Monday, February 20, 2012

On the various aspects of lemonade, and, oh yes, there is snow at Jay Peak.

SBR mixes up some lemonade on Green Beret. Photo by The Snowway.
Dedicated East Coast skiers seem to be divided into two camps this season. One on side, there are those who insist on being depressed and constantly complain about the lack of snow and/or how crappy the skiing is. These people have been handed lemons and don't know what to do with them. On the other side, there are the people who make lemonade. These people go skiing anyway, practice their hard snow skills, eke out the odd "powder day" and make the best of it. Or, if they can't go skiing, they find out how much fun it can be riding a mountain bike in the winter, or take up surfing. Or even telemarking. The lemonade crowd has decided that one inch is the new foot and some have even offered tips on how skiers can maximize their stoke in a thin winter.

The well stocked wood box:
don't leave your wife at home without it!

I like to think that I live in the lemonade camp, although it has been tough to stay positive. Various life events prevented me from getting to Jay until last week. Having bought some fancy new fat skis, new boots and even a mid-week Jay pass, I had been reading the various weather reports religiously, surreptitiously plotting a road trip and building up a stockpile of Good Husband Points. Let me tell you, it takes a lot of GHPs to abandon your sweetie on Valentine's Day to go on a ski trip.

Driving across upstate New York and Vermont, I was quite amazed at the lack of snow. I had heard reports but figured that by now these areas must have something. Back home in the Hinterlands it has not been the greatest winter but we at least have knee deep crusty snow in the yard. A few local powder adventures have been possible, between rain events.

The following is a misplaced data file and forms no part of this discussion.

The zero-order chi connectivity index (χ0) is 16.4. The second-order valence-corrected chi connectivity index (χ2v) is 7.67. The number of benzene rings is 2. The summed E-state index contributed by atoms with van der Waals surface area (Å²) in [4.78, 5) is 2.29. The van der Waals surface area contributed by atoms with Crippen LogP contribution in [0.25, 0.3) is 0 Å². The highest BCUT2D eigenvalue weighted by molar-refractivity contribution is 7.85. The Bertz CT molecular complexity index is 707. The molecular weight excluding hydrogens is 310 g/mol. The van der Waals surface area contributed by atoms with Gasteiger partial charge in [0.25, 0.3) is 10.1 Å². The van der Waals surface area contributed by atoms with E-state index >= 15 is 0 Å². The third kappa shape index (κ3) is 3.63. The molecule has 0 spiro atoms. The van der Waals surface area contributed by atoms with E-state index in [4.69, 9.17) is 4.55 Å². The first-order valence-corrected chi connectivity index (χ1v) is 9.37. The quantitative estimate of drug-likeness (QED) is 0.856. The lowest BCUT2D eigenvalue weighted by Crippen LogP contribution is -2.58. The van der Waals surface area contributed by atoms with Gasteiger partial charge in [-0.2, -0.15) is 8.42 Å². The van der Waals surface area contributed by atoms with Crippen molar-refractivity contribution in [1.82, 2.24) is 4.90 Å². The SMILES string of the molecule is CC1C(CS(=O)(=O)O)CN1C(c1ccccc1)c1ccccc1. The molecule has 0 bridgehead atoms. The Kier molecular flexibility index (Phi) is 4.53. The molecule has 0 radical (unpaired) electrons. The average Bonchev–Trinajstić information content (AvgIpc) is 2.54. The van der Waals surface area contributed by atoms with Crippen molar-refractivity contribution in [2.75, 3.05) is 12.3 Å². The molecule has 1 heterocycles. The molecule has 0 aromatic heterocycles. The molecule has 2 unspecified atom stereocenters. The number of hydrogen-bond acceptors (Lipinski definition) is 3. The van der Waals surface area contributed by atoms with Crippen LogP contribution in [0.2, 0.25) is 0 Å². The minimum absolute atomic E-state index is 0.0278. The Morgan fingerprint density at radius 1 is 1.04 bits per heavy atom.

Jay Peak view from VT 105. The Jay Cloud is attached to the summit.
I began to get a bit worried when I pulled in to the Jonny Jay Clubhouse, only a short drive from the mountain, and observed green grass in the yard, along with a bit of snow. Lemonade in mind, I quickly changed and headed up the 242. As I gained elevation, I could see a little fresh snow, then a little more. Then enough snow that the snowplow had put its blade down. Then the snowplow. Take a sip of lemonade. Once the mountain came into view, all I could see was full coverage.

The first of several nice stashes that presented themselves.
Wednesday was a day for exploring, getting my Jay legs back and figuring out where the snow was. That brings up the other thing people have been talking about this winter: aspects. In this case,  (according to our friends at Wikipedia) "aspect generally refers to the horizontal direction to which a mountain slope faces." At Jay Peak, thinking about aspects and wind direction is a big part of figuring out where that 1" will turn into 1'. And since I was skiing by myself, I had time to think. In the process, I visited many old favorites that first day, including "all natural" runs like the Kitz, Green Beret, JFK and the River Quai.  All were in excellent shape, despite somewhat sketchy entrances on the latter two. Even Powerline was pretty fun, as long as you avoided the rocks. My first few forays into some low-angle glades were quite rewarding and the outlook seemed good for the next two days.

Northway, 2 PM, 2/15/12. Where is everybody?